These are just a few examples of how Cooperative Extension in Buncombe County improves the quality of citizen's lives every day by providing research based information. Our grassroots approach to programming allows citizens to influence the program areas our agents address in daily programming efforts. Thank you for the opportunity to serve the citizens of Buncombe County.

II. County Background


As a results-oriented organization, Cooperative Extension is committed to assessing the social, economic and/or environmental impact that our programs have on the individuals who participate, their families and communities and ultimately the county as a whole. Therefore it is important to note demographic characteristics of the County.

Buncombe County has the seventh largest population of the North Carolina counties. According to 2016 estimates, the County's total population was 253,699 individuals.

While 76% of the population resides within areas classified as urban, agriculture remains important to the economy. Buncombe County has 71,480 acres of farmland remaining constituting 1,060 farms. Agriculture income from the 2012 census of agriculture was estimated at $55.8 million, with greenhouse/nursery plants, beef cattle and milk being the leading income generators. Extension also works extensively with green industry companies now, which include landscaping, arborists, golf courses and retail nursery personnel. This growing segment of agribusiness adds an estimated additional $26.7 million dollars of revenue to the local economy.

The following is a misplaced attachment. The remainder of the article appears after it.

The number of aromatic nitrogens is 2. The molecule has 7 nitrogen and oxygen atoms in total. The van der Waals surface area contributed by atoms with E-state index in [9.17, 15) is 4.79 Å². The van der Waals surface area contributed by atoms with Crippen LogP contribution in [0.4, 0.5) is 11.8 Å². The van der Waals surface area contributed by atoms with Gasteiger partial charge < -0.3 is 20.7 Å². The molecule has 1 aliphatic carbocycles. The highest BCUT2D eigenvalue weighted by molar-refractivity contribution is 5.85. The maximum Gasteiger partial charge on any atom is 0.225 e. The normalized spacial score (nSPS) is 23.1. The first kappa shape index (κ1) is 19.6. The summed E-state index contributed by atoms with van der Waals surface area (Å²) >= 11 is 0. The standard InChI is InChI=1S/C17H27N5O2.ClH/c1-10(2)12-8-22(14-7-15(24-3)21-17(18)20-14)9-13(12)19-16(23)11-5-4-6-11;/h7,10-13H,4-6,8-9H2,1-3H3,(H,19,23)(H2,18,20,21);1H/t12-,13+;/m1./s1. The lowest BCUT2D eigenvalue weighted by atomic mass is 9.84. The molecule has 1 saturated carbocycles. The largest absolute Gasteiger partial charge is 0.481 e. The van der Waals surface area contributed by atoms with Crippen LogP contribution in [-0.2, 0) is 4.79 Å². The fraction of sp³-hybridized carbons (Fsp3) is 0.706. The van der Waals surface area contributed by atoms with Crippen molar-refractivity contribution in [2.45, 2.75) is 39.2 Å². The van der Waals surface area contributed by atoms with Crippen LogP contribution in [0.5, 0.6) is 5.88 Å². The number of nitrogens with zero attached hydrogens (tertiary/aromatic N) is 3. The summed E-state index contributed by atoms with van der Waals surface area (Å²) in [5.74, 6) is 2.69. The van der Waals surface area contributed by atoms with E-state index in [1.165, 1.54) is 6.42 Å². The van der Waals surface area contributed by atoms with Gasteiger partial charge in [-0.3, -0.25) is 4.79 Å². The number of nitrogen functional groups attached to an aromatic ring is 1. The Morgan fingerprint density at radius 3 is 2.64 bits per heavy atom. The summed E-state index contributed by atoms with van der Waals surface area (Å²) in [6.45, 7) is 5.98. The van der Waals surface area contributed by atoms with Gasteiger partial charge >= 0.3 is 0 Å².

Delivering timely, relevant educational programs that meet critical local needs in the areas of agriculture, food systems and 4-H/youth development is the cornerstone of Cooperative Extension's mission. NC Cooperative Extension - Buncombe County Center, is further charged with providing unbiased research based educational information to the residents of Buncombe County. This mission is fulfilled on behalf of USDA, NC State and A&T State Universities and Buncombe County government.

Work plans are developed with guidance from community residents who serve on various Advisory Committees for our organization. As a part of this Long Range Planning process, staff of NC Cooperative Extension – Buncombe County Center work with Specialized and Program Advisory Committees, volunteers from the community and the Extension Advisory Council to update program needs each year. These groups utilized existing county and state data in their group work to identify major educational need areas for Buncombe County citizens. Data was also collected via surveys and focus groups to be included in determining priority needs. Educational objectives were developed to guide the work of staff members. Five priority areas were identified during this process and include:

Economically Viable Agricultural Systems